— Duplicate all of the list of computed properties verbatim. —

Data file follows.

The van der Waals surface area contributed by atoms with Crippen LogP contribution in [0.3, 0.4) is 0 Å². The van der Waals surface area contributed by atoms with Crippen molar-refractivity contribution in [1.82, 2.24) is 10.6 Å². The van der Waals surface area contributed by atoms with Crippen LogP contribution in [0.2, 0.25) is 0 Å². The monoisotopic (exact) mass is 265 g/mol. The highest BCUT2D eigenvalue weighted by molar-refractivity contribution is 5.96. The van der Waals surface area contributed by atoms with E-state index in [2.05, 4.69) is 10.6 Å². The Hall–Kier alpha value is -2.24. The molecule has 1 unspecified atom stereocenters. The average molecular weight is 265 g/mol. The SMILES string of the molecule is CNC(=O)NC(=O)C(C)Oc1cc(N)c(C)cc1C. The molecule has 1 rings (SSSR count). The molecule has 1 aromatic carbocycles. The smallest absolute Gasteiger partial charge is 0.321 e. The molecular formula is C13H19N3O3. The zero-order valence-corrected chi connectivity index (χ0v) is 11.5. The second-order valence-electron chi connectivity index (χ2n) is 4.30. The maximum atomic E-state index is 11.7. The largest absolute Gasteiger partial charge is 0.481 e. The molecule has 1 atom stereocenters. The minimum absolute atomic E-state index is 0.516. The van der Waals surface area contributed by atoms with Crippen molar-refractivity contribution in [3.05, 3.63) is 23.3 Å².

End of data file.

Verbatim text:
The van der Waals surface area contributed by atoms with Crippen LogP contribution in [0.3, 0.4) is 0 Å². The van der Waals surface area contributed by atoms with Crippen molar-refractivity contribution in [1.82, 2.24) is 10.6 Å². The van der Waals surface area contributed by atoms with Crippen LogP contribution in [0.2, 0.25) is 0 Å². The monoisotopic (exact) mass is 265 g/mol. The highest BCUT2D eigenvalue weighted by molar-refractivity contribution is 5.96. The van der Waals surface area contributed by atoms with E-state index in [2.05, 4.69) is 10.6 Å². The Hall–Kier alpha value is -2.24. The molecule has 1 unspecified atom stereocenters. The average molecular weight is 265 g/mol. The SMILES string of the molecule is CNC(=O)NC(=O)C(C)Oc1cc(N)c(C)cc1C. The molecule has 1 rings (SSSR count). The molecule has 1 aromatic carbocycles. The smallest absolute Gasteiger partial charge is 0.321 e. The molecular formula is C13H19N3O3. The zero-order valence-corrected chi connectivity index (χ0v) is 11.5. The second-order valence-electron chi connectivity index (χ2n) is 4.30. The maximum atomic E-state index is 11.7. The largest absolute Gasteiger partial charge is 0.481 e. The molecule has 1 atom stereocenters. The minimum absolute atomic E-state index is 0.516. The van der Waals surface area contributed by atoms with Crippen molar-refractivity contribution in [3.05, 3.63) is 23.3 Å².